This book brings back Butters the Medical Examiner, Molly the former Apprentice, Murphy the ex-cop (and love interest?), Bob the talking skull, Thomas the White Vampire (and Harry's half-brother), and Mouse, Harry's humongous dog.

No one's particularly surprised Harry isn't actually dead, but now that he's the Winter Knight everyone's convinced he's a raging murderous bastard, or at least under the Winter Queen's sway.

The story moves well. No rambling. Good plot development, some revelations about the role of the Faerie Folk in keeping the evil Others at bay.

Airframe (Michael Crichton)

Rating: 4
Year: 1996
Genre: Techno-thriller
Read again? Yes

Everything's quiet aboard TransPacific flight 545 out of Hong Kong. Most of the passengers are asleep.

The plane starts to pitch violently, diving several thousand feet, then climbing sharply, then diving and climbing again.

By the time 545 makes its emergency landing at Los Angeles International, it's carrying 56 injured and 3 dead.

The captain claimed "severe turbulence" but radar shows clear weather for thousands of miles around the plane.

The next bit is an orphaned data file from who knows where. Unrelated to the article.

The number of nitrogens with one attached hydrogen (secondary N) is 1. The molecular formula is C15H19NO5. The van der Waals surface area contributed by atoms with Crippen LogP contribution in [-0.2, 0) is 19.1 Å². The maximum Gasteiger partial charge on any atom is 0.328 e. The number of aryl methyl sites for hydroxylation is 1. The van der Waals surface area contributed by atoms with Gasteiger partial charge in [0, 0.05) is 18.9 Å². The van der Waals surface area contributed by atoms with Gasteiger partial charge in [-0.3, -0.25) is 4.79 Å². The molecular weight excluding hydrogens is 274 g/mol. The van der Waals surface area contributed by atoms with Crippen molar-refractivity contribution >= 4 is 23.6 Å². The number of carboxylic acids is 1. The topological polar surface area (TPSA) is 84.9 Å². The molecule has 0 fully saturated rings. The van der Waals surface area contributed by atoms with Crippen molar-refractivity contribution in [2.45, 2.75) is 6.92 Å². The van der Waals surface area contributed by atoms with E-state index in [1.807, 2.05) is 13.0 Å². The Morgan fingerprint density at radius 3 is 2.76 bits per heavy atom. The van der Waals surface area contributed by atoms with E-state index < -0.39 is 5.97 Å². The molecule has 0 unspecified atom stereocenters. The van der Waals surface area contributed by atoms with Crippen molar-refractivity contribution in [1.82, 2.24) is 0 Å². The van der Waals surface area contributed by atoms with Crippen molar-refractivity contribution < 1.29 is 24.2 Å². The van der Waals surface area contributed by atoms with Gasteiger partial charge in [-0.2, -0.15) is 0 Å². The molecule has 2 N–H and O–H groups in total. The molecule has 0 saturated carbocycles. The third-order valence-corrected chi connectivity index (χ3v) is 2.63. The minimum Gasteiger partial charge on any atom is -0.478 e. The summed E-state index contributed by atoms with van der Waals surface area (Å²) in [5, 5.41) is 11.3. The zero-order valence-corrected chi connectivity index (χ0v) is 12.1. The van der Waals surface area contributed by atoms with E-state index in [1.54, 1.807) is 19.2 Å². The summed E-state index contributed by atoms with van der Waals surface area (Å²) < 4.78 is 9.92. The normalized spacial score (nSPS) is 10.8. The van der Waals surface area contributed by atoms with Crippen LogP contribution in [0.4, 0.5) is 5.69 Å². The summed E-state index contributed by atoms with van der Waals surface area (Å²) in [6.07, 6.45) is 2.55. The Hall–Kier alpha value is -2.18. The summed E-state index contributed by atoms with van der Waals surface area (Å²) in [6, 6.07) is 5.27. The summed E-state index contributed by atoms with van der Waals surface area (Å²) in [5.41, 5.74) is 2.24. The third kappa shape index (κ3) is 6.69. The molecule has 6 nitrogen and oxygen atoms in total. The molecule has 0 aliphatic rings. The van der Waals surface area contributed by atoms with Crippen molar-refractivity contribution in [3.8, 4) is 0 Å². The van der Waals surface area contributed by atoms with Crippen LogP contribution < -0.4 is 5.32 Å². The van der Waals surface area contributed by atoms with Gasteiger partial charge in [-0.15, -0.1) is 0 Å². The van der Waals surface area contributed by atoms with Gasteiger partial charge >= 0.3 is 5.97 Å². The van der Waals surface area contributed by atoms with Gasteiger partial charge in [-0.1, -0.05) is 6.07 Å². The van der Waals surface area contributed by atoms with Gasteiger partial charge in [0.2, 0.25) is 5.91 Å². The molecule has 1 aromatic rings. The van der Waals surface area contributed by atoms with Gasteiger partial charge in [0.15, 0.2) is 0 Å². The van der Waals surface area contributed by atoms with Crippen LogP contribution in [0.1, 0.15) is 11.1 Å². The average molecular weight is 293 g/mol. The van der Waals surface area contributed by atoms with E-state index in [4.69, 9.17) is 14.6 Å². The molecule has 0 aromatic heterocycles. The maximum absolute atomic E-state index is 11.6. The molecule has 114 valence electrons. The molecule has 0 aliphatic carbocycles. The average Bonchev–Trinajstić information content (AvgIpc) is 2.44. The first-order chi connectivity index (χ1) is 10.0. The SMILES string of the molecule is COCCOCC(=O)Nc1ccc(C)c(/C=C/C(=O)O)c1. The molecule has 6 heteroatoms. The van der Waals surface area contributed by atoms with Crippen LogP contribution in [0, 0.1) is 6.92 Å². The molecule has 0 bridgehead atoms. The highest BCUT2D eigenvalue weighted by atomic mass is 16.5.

The flight crew leaves the country before they can be questioned. Everything seems to point to a failure in the aircraft itself.

The plane, a Norton N-22 Widebody--is shuttled to the factory for a complete inspection, but there's a catch: the team has one week. The boss wants immediate answers because Beijing is considering an $8 billion dollar purchase of 50 N-22's with an option for 30 more.

If the fault lies with the aircraft, Beijing will buy from Airbus instead.

Casey Singleton, Quality Assurance Liason and Press Spokesperson for Norton, is put in charge of the Incident Response Team. She'll be working with engineers and mechanics to either prove the N-22's soundness or condemn the company to a massive loss of business.

She's been saddled with Bob Richman, an assistant, some nephew of the Norton family who's being shuffled around the company to see where he'll fit in.